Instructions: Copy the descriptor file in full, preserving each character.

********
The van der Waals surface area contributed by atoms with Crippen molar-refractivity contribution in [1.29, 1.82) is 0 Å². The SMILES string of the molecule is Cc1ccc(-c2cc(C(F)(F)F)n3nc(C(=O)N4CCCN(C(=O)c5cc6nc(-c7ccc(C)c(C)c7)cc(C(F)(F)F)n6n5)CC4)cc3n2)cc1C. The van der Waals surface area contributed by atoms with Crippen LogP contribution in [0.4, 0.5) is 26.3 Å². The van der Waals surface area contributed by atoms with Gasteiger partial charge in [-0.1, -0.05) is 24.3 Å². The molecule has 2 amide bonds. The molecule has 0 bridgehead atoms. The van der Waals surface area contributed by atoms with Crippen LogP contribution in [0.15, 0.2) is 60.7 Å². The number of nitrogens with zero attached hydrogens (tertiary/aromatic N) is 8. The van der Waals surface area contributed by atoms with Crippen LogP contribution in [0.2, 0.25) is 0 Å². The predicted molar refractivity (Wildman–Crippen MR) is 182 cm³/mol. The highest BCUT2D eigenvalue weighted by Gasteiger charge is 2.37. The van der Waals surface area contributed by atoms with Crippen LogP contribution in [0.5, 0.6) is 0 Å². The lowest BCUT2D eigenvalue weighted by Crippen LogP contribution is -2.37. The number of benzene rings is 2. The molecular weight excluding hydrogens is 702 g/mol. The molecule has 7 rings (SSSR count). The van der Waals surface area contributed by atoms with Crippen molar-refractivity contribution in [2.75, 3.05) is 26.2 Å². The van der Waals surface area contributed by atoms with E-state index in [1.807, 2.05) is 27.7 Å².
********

The van der Waals surface area contributed by atoms with Crippen molar-refractivity contribution in [1.29, 1.82) is 0 Å². The SMILES string of the molecule is Cc1ccc(-c2cc(C(F)(F)F)n3nc(C(=O)N4CCCN(C(=O)c5cc6nc(-c7ccc(C)c(C)c7)cc(C(F)(F)F)n6n5)CC4)cc3n2)cc1C. The van der Waals surface area contributed by atoms with Crippen LogP contribution in [0.4, 0.5) is 26.3 Å². The van der Waals surface area contributed by atoms with Gasteiger partial charge in [-0.1, -0.05) is 24.3 Å². The molecule has 2 amide bonds. The molecule has 0 bridgehead atoms. The van der Waals surface area contributed by atoms with Crippen LogP contribution in [0.15, 0.2) is 60.7 Å². The number of nitrogens with zero attached hydrogens (tertiary/aromatic N) is 8. The van der Waals surface area contributed by atoms with Crippen LogP contribution in [0.2, 0.25) is 0 Å². The predicted molar refractivity (Wildman–Crippen MR) is 182 cm³/mol. The highest BCUT2D eigenvalue weighted by Gasteiger charge is 2.37. The van der Waals surface area contributed by atoms with Crippen LogP contribution in [0.5, 0.6) is 0 Å². The lowest BCUT2D eigenvalue weighted by Crippen LogP contribution is -2.37. The number of benzene rings is 2. The molecular weight excluding hydrogens is 702 g/mol. The molecule has 7 rings (SSSR count). The van der Waals surface area contributed by atoms with Crippen molar-refractivity contribution in [2.75, 3.05) is 26.2 Å². The van der Waals surface area contributed by atoms with E-state index in [1.807, 2.05) is 27.7 Å².